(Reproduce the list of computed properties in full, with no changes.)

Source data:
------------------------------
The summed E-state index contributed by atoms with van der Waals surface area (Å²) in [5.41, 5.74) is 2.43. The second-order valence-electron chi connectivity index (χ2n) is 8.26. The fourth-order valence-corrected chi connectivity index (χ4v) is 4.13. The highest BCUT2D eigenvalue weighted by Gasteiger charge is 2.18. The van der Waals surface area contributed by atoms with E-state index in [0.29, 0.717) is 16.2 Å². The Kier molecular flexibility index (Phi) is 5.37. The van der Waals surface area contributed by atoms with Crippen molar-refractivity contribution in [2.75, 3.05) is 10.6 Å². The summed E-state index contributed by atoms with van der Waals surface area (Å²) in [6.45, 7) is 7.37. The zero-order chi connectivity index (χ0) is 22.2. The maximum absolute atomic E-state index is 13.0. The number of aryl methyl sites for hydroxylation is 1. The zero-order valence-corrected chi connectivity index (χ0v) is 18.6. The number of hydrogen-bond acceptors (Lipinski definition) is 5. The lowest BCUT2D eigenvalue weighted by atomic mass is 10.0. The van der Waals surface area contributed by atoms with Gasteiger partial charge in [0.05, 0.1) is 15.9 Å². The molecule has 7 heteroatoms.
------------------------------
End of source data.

The summed E-state index contributed by atoms with van der Waals surface area (Å²) in [5.41, 5.74) is 2.43. The second-order valence-electron chi connectivity index (χ2n) is 8.26. The fourth-order valence-corrected chi connectivity index (χ4v) is 4.13. The highest BCUT2D eigenvalue weighted by Gasteiger charge is 2.18. The van der Waals surface area contributed by atoms with E-state index in [0.29, 0.717) is 16.2 Å². The Kier molecular flexibility index (Phi) is 5.37. The van der Waals surface area contributed by atoms with Crippen molar-refractivity contribution in [2.75, 3.05) is 10.6 Å². The summed E-state index contributed by atoms with van der Waals surface area (Å²) in [6.45, 7) is 7.37. The zero-order chi connectivity index (χ0) is 22.2. The maximum absolute atomic E-state index is 13.0. The number of aryl methyl sites for hydroxylation is 1. The zero-order valence-corrected chi connectivity index (χ0v) is 18.6. The number of hydrogen-bond acceptors (Lipinski definition) is 5. The lowest BCUT2D eigenvalue weighted by atomic mass is 10.0. The van der Waals surface area contributed by atoms with Gasteiger partial charge in [0.05, 0.1) is 15.9 Å². The molecule has 7 heteroatoms.